Now that people have become accustomed to living with COVID, commercial projects are enjoying a resurgence. “People are social animals; they want to work. So we’ve noticed a wave of commercial developments taking off. At the same time, residential is moving a bit slower because of the labour crunch.”
It’s times like these when having a portfolio as diverse as TA.LE’s is an essential means of survival. “It’s certainly helped,” Yanling says. “Our resilience as a company is in our diversification of our portfolio. Adaptability is really important, as is agility. The pandemic has shown us that nothing is absolute. The landscape in which we live can change so quickly, so to remain agile allows us to react to any uncertainty.”
Sure enough, TA.LE is already breaking new ground as it marches into the future. One major project recently completed was a refreshment of the Palais Renaissance mall in Singapore. “When the client approached us to refresh the building, we thought long and hard about how we could improve the retail experience and make it a place customers really want to come back to,” Yanling says.
“It also got us thinking about the concept of experience in the space,” she adds. “In the case of Palais Renaissance, we were working with the concept of transporting yourself to a different country within a mall. We learnt alot and thereafter it is important to build upon the success of Palais Renaissance by extending these ideas to some of our other projects.”
And it’s that ability to understand a project on the deepest level and try whatever it takes to realise it that sets TA.LE apart from its competition. “We and our collaborative partners like to come up with creative solutions,” Yanling says. Longstanding relationships with suppliers such as Etesse, which specialises in carpets, and Evergreen Engineering & Construction, which handles construction, mechanical and electrical, and fire protection works.
The world isn’t a static place. The only constant is change. The pandemic has shown us that we have to keep growing, keep improving and also to be very adaptive.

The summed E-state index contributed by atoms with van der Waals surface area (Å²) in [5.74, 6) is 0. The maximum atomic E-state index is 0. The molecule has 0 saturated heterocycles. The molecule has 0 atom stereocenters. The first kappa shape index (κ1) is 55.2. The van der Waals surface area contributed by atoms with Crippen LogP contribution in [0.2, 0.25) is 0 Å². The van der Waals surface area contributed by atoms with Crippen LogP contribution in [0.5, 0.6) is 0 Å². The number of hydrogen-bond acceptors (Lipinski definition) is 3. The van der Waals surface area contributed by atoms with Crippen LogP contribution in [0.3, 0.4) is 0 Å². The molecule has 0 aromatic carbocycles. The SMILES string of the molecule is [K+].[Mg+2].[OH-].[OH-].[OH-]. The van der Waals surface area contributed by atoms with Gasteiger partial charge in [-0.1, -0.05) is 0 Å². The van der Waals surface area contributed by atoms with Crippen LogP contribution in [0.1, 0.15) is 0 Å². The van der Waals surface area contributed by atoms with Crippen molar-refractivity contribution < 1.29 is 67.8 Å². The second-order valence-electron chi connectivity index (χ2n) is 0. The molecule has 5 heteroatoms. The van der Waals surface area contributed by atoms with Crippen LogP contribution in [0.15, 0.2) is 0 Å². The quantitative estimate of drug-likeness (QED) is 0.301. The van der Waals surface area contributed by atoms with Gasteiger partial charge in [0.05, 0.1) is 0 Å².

“We don’t believe that a certain approach should be done simply because it’s worked before. I think our clients appreciate the refreshing perspective we deliver, and we’ve had people knocking on our door because of the more interesting solutions we can provide.
“For instance, in our re-design of the office lobby at the newly refurbished King’s Centre, we merged the concept of manicured French gardens with an office environment to concoct a more imaginative and vitalising approach to office design.”
Yanling’s leadership has helped steer the TA.LE ship through unprecedented waters, but in her opinion, it’s a very simple formula. “A leader has to be resourceful, has to have empathy. When we’re taking on a client’s brief, I need both in order to understand what they want and attend to their issues, and also to understand the difficulties faced by either our staff or construction partners.”
Leadership also requires humility, Yanling adds. “I think we’re all the best versions of ourselves right now, but we have to constantly believe we can be even better,” she says. “The world isn’t a static place. The only constant is change. The pandemic has shown us that we have to keep growing, keep improving and also to be very adaptive.”